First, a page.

June 27, 1888 - June 13, 1951
|“Just look at the possibilities for growth . .
These words, so oft repeated to one of his “sans in the ministry,” tell more about Daniel Buie Raulins than all the so-called ‘facts” of his journey through this life. Christian growth, for himself and for others, was THE compelling fact of Dr. Raulins’ life.
The other facts may be listed rather briefly. He was born in Franklin County, Mississippi, on June 27, 1888. His father was William Thaddaeus Raulins and his mother was Louretta Rebecca Lee. Dr. Raulins married Miss Emma Ida Hammack of Springerton, Illinois, September 2, 1914, and she, with three lovely daughters, Nancy Rebecca, Edith Cavell, and Ida Elizabeth, survive hhn.
Dr. Raulins was ordained Deacon at Columbia, Tenn., in 1914 and served in the Memphis Conference as Pastor and teacher until his transfer to the Louisiana Conference as Elder us 1920. He served pastorates at Shreveport, Lake Charles, Algiers and Carrollton in New Orleans, Natchitoches, Leesville, and Sulphur. He was District Superintendent of the Ruston District from 1938 to 1944.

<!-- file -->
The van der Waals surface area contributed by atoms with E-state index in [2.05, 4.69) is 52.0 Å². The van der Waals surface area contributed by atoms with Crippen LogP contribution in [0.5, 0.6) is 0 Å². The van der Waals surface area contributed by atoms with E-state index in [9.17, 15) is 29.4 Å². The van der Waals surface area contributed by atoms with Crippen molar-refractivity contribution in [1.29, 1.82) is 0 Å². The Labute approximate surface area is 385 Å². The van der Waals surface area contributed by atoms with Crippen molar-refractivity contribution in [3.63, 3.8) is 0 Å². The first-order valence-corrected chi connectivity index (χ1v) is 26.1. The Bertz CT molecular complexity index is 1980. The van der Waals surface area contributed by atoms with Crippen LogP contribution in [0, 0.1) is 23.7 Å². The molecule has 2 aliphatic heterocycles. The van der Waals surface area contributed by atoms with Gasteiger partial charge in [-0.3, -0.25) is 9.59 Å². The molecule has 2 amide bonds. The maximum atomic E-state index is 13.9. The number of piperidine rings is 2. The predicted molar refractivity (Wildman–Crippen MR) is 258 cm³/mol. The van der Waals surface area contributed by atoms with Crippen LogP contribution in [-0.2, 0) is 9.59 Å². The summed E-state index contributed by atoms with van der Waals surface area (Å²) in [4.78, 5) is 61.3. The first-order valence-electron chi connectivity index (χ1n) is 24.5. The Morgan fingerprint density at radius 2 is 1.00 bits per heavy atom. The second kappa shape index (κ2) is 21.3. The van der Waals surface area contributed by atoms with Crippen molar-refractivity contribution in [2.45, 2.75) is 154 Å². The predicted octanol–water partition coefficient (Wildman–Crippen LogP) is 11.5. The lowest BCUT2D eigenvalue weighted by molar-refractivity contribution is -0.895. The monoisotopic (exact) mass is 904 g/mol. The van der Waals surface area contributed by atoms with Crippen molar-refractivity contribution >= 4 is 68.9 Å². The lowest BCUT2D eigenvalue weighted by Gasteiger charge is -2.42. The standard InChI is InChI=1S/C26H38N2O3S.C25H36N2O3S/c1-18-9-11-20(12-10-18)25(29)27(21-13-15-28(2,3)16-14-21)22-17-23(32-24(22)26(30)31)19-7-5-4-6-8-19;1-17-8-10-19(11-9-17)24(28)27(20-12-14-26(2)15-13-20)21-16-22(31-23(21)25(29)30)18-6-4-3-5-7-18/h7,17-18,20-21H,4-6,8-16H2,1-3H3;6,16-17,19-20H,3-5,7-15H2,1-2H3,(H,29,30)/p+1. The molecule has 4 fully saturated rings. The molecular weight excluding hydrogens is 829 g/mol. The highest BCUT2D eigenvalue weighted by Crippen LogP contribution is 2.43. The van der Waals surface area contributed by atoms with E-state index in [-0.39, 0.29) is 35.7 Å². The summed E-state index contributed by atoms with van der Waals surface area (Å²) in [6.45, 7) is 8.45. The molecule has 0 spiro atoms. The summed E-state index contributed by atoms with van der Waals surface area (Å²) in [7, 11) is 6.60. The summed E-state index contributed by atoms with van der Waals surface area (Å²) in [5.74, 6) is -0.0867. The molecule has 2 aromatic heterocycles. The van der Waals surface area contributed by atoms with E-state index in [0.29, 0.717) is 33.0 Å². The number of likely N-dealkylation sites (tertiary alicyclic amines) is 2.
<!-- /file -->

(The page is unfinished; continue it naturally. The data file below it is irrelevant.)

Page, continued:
It was as a teacher that Dan Raulins reached his true greatness. His love for persons above profits, principles above political expediency, and his insistent emphasis upon the possibilities to be found in every problem situation, made his a teaching ministry. He was a professor at Centenary College, 1920-26, President of Mansfield College, 1926-30, and a member of the Board of Trustees of Southern Methodist University from 1938 until his death in 1951. His excellent work as Editor of the New Orleans Christian Advocate, 1932-84, was another example of his ability as a Christian scholar and teacher.
Dr. Raulins died June 13, 1951, while serving as pastor of Henning Memorial Methodist Church, Sulphur. He left to that church and to all of Louisiana Methodism a legacy of kindness and understanding. His was a life of service—too good, really, to gain worldly prominence; too great, honestly, to be forgotten.
He has now taken his last ‘appointment” in the Church. But, just as he “fought the good fight” in the Church Militant, so he will continue to serve in the Church Triumphant. For I am sure that some day, when his “boys in the Gospel” answer that last call and enter that Greater Parish, a friendly arm will be placed upon their shoulders and a beloved, well-remembered voice will say:
“Look, Son—just look at the possibilities for growth!”
|Source: Journal of the Louisiana Conference of the Methodist Church, Pages 166-167, 1952 by WM. O. Byrd.|